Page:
Coral Triangle

The Coral Triangle (also called the Indo-Malayan Triangle) is considered to be the global center of marine biodiversity. Its total oceanic area is approximately 2 million square kilometers.[10] It encompasses the tropical waters of Malaysia, Indonesia, the Philippines, Timor-Leste, Papua New Guinea, and Solomon Islands.[11] The Philippine islands, which lie at its apex, make up 300,000 square kilometers (120,000 sq mi) of it.[12] The part of the Coral Triangle's coral reef area that lies within the Philippines ranges from 10,750 square kilometers (4,150 sq mi) to 33,500 square kilometers (12,900 sq mi). It contains over 500 species of scleractinian or stony corals, and at least 12 endemic coral species.[10]

The Coral Triangle contains 75% of the world's coral species (around 600 species). It is home to over 2000 types of reef fish, and six of the world's seven species of marine turtles (the hawksbill, loggerhead, leatherback, green turtle, olive ridley, and sea turtle).[13] There is no single causal explanation for the unusually high biodiversity found in the Coral Triangle, but most researchers have attributed it to geological factors such as plate tectonics.[14]

The Philippine Sea provides or supports the livelihoods of 120 million people, and is a source of food for the Philippine coastal communities and for millions more people worldwide.[13] Whale-shark tourism in the Coral Triangle also provides a steady source of income for the surrounding community.[13] The marine resources in the Coral Triangle have a high economic value, not only in the Philippines, but across the globe. The countries surrounding the Coral Triangle work to provide their people with technical assistance and other resources needed to promote conservation, sustainability, biodiversity, food security, sources of livelihood, and economic development.[11]

Climate change is affecting the coastal ecosystem found in the Coral Triangle. It is contributing to rising sea levels and ocean acidification, thus endangering marine animals like fish and turtles. This has a negative effect on local sources of livelihood, such as fishing and tourism. It is also making the waters warmer, which endangers corals. Warmer water causes corals to absorb more carbon dioxide. This alters the water's pH balance, making it acidic, a condition to which the corals are not adapted, and in which they are ill-equipped to survive.[13]


The Philippine Sea hosts an exotic marine ecosystem. There are 421 of the 577 known species of corals in coastal waters, including 19 seagrass species and 30 species of mangrove, both of which contribute nutrients to coral systems. The Philippines also consists of 20 percent of the shellfish globally. Sea turtles, sharks, moray eels, octopuses, and sea snakes, along with numerous species of fish such as tuna can commonly be observed. Additionally, the Philippine Sea serves as spawning ground for Japanese eel, tuna, and different whale species.[4]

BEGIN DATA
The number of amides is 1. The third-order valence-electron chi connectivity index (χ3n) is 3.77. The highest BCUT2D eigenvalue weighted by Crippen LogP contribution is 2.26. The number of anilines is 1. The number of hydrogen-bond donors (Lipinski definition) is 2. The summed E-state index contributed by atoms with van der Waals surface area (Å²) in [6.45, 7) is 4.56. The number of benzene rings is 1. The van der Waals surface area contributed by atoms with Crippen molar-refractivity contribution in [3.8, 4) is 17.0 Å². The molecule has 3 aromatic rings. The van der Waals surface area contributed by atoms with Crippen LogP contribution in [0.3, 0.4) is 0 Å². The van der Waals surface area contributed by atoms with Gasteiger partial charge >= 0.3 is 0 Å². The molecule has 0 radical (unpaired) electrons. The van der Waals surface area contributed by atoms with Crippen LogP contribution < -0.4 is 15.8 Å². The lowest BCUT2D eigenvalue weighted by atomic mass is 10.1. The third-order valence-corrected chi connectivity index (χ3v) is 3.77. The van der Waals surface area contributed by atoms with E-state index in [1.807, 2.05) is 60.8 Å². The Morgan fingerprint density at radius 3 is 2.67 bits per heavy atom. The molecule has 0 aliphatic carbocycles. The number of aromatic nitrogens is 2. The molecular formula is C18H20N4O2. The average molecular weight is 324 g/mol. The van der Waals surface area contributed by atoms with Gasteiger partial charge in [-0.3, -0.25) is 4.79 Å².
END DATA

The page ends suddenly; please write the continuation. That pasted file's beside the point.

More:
Pass of the ISS over Eastern Asia to the Philippine Sea and Guam
Islands in the Philippine Sea


The Philippine Sea is a centre of marine biodiversity as well as a biodiversity hotspot. However, at least 418 species are being threatened because of unsustainable practices.

The rise in temperature change caused shifts in the marine ecosystems. which could cause corals to die due to changing sea temperature. As fish and other marine life rely on corals for sustenance and habitat, communities that rely on fishing are heavily affected as well.[15] As the Philippine Sea is situated in a particularly active Western Pacific tropical cyclone basin, the physical damage caused by typhoons coming from the east can further destroy the marine habitats.[16]


Japanese Carrier Division Three under attack by United States Navy aircraft from Task Force 58, late afternoon, 20 June 1944. The heavy cruiser circling at right, nearest to the camera, is either Maya or Chōkai. Beyond that, is the small aircraft carrier Chiyoda.

The first European to navigate the Philippine Sea was Ferdinand Magellan in 1521, who named it Mar Filipinas when he and his men were in the Mariana Islands prior to the exploration of the Philippines. Later it was discovered by other Spanish explorers from 1522 to 1565.

Battle of the Philippine Sea

A historic battle between the naval fleets of the United States and Japan took place in the vicinity of the Philippine Sea. This was called The Battle of the Philippine Sea, and occurred near the Mariana Islands from 19 to 20 June 1944.[17] It was also the largest carrier-to-carrier battle in history which featured the United States Fifth Fleet and the 1st Mobile Fleet of the Imperial Japanese Navy.

Aside from the navy, aerial activity was also present in the Battle of the Philippine Sea, as hundreds of aircraft from both countries fired at each other. The Americans indisputably won, and nicknamed the aerial war the "Great Marianas Turkey Shoot" due to the number of Japanese aircraft shot down.[18]